By injecting Burroughs (Daryl Sabara) into the story, by giving the film a dusty, Sergio Leone meets John Ford look, Stanton, Chabon and Andrews have managed to unlock the writer’s stories in a unique way that ends up making them even more emotionally affecting. They’ve given the film an intimately human dynamic that goes beyond the spectacle, the special effects and the impressive motion capture, crafting a science fiction adventure that feels immediate, personal and most of all real.
The filmmakers treat their audience with respect, allowing the viewer to figure out what is going on without a need to spell it out in bright shiny letters. Not there the still aren’t times where they can’t seem to help themselves (Thoris’ exclamations when she finally believes Carter is in fact from Earth is pretty silly), but overall their use of restraint is magnificent, and for an adventure overflowing in eye-popping spectacle the level of narrative restraint is honestly impressive. The best moments involve Carter’s initial arrival on Mars, his flailing and falling as he tries to learn how to move his body around in this new gravitational terrain, as well as his first interactions with Tars Tarkas, the two humorously trying their best to communicate and learn one another’s names a giddy delight.
Speaking of Tarkas, much like the debate that was had last year in regards to Andy Serkis’ work in Rise of the Planet of the Apes, here come another pair of performances that should once again spark discussion over just how awards-worthy motion capture by actors should ultimately be. Both Dafoe and Morton are superb, easily creating the film’s two most memorable characters, their work a symphony of emotion and nuance that held me spellbound.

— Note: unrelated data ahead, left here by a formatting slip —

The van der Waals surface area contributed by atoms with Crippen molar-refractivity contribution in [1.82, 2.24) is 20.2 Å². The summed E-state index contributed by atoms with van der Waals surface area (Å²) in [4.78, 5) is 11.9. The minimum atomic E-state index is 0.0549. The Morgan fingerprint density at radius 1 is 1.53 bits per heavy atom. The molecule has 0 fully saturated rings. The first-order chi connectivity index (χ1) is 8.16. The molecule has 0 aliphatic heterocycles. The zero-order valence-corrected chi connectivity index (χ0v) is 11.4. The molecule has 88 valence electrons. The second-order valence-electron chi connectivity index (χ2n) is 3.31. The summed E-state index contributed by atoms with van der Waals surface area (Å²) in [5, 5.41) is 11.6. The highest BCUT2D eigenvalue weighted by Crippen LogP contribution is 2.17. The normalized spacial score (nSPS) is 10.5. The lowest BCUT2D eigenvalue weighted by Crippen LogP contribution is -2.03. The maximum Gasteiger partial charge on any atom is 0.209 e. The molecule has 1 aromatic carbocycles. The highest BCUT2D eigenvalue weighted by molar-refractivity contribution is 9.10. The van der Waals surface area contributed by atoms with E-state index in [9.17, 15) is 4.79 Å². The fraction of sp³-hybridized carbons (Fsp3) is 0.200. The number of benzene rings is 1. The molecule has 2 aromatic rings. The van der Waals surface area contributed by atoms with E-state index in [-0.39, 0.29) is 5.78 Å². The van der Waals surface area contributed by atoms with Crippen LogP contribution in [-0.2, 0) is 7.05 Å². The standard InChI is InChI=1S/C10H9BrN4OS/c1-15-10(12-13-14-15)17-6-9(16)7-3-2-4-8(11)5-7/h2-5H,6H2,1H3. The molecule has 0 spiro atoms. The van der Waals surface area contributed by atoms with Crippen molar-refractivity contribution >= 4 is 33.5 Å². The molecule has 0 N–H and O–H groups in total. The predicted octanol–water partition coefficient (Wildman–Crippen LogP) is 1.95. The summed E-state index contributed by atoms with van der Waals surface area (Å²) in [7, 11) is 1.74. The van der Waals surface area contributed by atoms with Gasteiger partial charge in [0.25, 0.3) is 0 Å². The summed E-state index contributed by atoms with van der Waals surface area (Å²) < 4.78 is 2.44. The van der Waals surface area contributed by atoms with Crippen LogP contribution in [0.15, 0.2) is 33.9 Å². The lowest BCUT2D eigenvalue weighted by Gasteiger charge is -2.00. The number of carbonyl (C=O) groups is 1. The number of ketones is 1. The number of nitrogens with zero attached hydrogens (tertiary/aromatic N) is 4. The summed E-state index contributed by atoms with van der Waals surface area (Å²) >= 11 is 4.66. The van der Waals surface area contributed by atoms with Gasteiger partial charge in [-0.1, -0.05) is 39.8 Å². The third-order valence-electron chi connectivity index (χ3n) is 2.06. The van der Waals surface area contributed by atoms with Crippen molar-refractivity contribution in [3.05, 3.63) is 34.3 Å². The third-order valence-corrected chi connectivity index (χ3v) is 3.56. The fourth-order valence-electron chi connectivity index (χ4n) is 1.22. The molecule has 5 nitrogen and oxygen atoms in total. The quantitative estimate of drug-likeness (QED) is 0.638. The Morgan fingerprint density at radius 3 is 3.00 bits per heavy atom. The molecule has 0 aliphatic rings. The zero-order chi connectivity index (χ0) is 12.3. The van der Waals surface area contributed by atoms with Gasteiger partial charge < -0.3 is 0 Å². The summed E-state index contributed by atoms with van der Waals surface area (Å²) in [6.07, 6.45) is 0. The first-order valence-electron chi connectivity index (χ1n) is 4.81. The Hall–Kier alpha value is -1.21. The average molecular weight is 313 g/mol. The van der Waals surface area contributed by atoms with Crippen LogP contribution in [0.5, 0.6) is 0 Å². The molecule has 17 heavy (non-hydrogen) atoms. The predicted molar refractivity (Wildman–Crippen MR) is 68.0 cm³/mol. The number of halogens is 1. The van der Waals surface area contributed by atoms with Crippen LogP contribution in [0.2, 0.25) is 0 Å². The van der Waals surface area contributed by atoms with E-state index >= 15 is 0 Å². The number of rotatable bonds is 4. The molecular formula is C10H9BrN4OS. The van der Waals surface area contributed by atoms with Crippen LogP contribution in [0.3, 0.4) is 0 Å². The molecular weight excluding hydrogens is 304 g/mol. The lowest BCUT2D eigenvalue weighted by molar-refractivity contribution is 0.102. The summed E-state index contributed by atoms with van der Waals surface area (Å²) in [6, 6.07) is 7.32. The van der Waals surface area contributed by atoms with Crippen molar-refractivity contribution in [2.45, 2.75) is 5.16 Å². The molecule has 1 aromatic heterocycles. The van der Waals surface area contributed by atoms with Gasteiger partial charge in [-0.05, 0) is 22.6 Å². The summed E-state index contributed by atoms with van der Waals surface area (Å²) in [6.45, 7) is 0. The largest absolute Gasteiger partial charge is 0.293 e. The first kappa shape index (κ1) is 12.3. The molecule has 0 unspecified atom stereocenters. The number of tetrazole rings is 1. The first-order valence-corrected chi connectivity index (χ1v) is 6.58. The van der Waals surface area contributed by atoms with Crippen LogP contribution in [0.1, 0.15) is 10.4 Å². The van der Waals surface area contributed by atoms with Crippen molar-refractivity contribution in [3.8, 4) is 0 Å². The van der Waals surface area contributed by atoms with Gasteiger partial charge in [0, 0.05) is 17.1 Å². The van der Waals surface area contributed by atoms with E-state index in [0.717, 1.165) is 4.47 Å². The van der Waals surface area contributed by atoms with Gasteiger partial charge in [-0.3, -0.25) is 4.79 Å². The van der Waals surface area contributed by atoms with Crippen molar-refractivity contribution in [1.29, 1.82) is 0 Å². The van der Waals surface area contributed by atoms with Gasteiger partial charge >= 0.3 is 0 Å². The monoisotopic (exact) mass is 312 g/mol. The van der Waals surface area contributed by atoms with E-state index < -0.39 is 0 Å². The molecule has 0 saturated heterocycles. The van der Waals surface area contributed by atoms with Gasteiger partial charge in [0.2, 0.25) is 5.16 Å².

There are issues, familiarity thanks to all those aforementioned other adventures that were inspired by Burroughs’s source material sadly one of them. But the biggest hiccup is that, no matter how hard West tries, no matter how much he wants to be the king of despicable villainy, Sab Than just isn’t very interesting. He’s kind of a wet noodle, and it’s never in doubt what Carter is going to make of him when the time comes. The dude just isn’t scary, and one gets the feeling Stanton and company are treating him more like an afterthought as their desire to set up Matai Shang as the true baddie in a potential sequel keeps getting in the way of allowing West to make a lasting impression.
Not that I care. The bookends to this film border on brilliant, and the way the filmmakers set up events and then bring them to their culmination is consistently glorious. Stanton, much like Brad Bird did late last year with Mission: Impossible – Ghost Protocol, moves from animation to live action with ease, staging both dramatic and action sequences with unwavering confidence. John Carter is a treat, and here’s one vote hoping that box office receipts are high enough Disney decides a second trip to Barsoom ends up being a worthwhile investment.
Film Rating: 3½ (out of 4)